Farm Progress

Methyl bromide alternatives showing promise

• Although these alternatives are effective, they do require a more intense management program utilizing fumigants, mulches and herbicide programs.

Paul L. Hollis

February 17, 2012

4 Min Read
<p> <em><strong>THE SOUTHEAST REGIONAL Fruit and Vegetable Conference, held at the Savannah International Trade and Convention Center in Savannah, Ga., reported a record number of attendees this year, with an increase of more than 15 percent over 2011 attendance. </strong></em></p>

While the phase-out of methyl bromide has been challenging for many vegetable producers, researchers have been working diligently to come up with effective alternatives, and there is success to report.

Although these alternatives are effective, they do require a more intense management program utilizing fumigants, mulches and herbicide programs, says Stanley Culpepper, University of Georgia Extension weed scientist.

Culpepper presented his findings at the recent Southeast Regional Fruit & Vegetable Conference held in Savannah, Ga.

Three systems, he says, have performed consistently well in Georgia. They include 1) the UGA 3-WAY, using LDPE mulch; 2) Paladin Pic plus herbicides with a high-barrier mulch; and 3) the WSP plus herbicides with a high-barrier mulch.

For successful fumigation, says Culpepper, each of these systems requires proper bed formation, mulch installation, soil moisture, bed compaction and blow-out-value (to prevent end-of-field dripping).

The UGA 3-WAY, he explains, includes a systems approach using Telone II, chloropicrin and metam (Vapam, others).

“This system has proven its effectiveness when applied accurately. Ideally, this would include Vapam applied 4 inches deep and apart, chloropicrin 8 inches deep and Telone II 12 inches deep,” he says.

This system is more effective and far more consistent with spring application when compared to fall applications, says Culpepper. “Greater than 90 percent nutsedge control has been achieved in 21 of 22 spring experiments.”

Telone II at 12 gallons per acre, chloropicrin at 150 pounds per acre and Vapam at 75 gallons per acre are recommended.

Rates are provided as broadcast, he says, and application should be only in the bed. “When replacing Telone II and chloropicrin, Pic Chlor 60 at 21 gallons per acre is in order, but growers may experience slightly less nutsedge control. In this case, a herbicide program is suggested.

The Paladin Pic program includes a 79:21 mixture of dimethyl disulfide to chloropicrin and is extremely effective in controlling nutsedge as well as nematodes, says Culpepper.

No nutsedge control failures

“In research over the past seven years, we’ve never experienced a nutsedge control failure in this system. However, poor control of annual grasses and broadleaf weeds are to be expected. Therefore, a herbicide system is required.”

For most Georgia applications, he says, Paladin Pic at 50 gallons per acre (broadcast rate) is recommended.

“The use of a high barrier mulch as noted on the Paladin label is required. Typical fumigant equipment can be used with minor alterations — always contact the manufacturer or distributor for specifics. Paladin has a distinct odor often associated with propane, so applicators must be careful to avoid off-target odor issues.”

The WSP system is in development and will have limited availability during 2012, says Culpepper. Initial results, he says, have been “extremely promising,” using easy application methods with a typical fumigant apparatus and having only slightly higher costs than the Georgia 3-WAY system.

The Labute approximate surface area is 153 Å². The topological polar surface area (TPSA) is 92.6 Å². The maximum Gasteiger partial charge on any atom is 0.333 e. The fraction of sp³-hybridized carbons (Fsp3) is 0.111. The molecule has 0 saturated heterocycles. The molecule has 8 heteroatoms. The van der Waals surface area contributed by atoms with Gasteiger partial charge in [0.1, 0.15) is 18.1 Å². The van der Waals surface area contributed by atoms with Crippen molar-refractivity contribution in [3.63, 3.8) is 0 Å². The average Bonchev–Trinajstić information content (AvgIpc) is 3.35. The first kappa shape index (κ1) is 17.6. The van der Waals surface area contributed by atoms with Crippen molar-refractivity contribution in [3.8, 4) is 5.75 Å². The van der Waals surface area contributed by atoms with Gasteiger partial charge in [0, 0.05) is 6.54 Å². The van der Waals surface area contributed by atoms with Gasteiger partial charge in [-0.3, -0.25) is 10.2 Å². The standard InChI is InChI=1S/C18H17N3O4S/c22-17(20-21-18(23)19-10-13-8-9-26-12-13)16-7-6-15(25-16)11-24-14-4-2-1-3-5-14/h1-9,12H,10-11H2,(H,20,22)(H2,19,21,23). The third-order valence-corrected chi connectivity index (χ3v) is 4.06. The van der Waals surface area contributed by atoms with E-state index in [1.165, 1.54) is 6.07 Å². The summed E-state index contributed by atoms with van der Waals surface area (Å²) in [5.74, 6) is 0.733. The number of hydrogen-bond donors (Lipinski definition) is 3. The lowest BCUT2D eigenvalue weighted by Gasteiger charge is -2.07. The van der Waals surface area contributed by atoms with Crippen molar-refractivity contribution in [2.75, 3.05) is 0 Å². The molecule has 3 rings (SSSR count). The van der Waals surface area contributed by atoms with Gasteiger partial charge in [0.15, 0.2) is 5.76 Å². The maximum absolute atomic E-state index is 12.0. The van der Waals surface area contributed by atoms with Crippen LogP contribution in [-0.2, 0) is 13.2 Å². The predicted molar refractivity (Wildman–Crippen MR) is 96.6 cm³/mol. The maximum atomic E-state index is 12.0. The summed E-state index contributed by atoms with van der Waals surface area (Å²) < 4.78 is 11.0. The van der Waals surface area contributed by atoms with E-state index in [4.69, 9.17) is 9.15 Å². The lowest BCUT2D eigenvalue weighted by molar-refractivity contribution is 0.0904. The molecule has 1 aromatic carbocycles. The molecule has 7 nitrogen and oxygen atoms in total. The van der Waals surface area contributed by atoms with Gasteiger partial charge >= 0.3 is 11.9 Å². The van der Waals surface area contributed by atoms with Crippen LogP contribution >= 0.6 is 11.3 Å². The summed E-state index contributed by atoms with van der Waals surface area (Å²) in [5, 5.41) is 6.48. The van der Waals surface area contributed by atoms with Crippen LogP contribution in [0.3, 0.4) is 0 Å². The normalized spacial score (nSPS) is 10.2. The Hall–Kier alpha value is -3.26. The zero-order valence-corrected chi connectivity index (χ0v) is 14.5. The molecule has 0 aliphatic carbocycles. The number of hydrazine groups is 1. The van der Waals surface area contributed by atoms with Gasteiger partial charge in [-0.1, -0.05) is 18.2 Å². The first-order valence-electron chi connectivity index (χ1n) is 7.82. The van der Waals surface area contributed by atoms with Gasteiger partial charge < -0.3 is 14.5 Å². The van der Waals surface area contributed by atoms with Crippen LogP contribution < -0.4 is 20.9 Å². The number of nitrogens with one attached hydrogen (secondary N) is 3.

“However, the system is new, and growers should proceed with caution. The broadcast rate of 350 pounds per acre should be applied under a high-barrier mulch — in accordance with the Paladin label — and must be accompanied by a herbicide program.”

The product does contain an odor, says Culpepper, although preliminary research suggests the odor is not offensive to most people. Growers should contact TriEst-Ag for product availability, proper calibration and proper application procedures.

Culpepper reminds growers that herbicide programs for peppers, tomatoes and eggplant often will require preplant, postemergence and row-middle applications.

“Growers must understand the correct timing and application procedures to avoid herbicide injury or ineffective weed control.

“The application procedure causing the greatest confusion in plasticulture production is the preplant application. Preplant herbicides must be applied after the final bed is made — including the laying of drip tape — and just prior to the laying of mulch.

“The laying of mulch must not disturb soil that has been sprayed with the herbicide. Row-middle herbicide systems should utilize Chateau, Dual Magnum and Sandea, following label recommendations.

Culpepper also reports that herbicide programs are in development that include a tomato system where Dual Magnum can be applied topically seven to 10 days after transplanting.

“Once labeled, this will be the best program when using Paladin Pic or the WSP system in tomatoes.

“Also, Reflex registration as a preplant application for peppers and tomatoes is expected during early 2012 in Georgia. Reflex will provide fair control of yellow nutsedge and provides excellent pigweed control.

“However, Reflex poses significant carryover risks for numerous vegetables, and growers should check the label for rotational issues.”

[email protected]


About the Author(s)

Paul L. Hollis

Auburn University College of Agriculture

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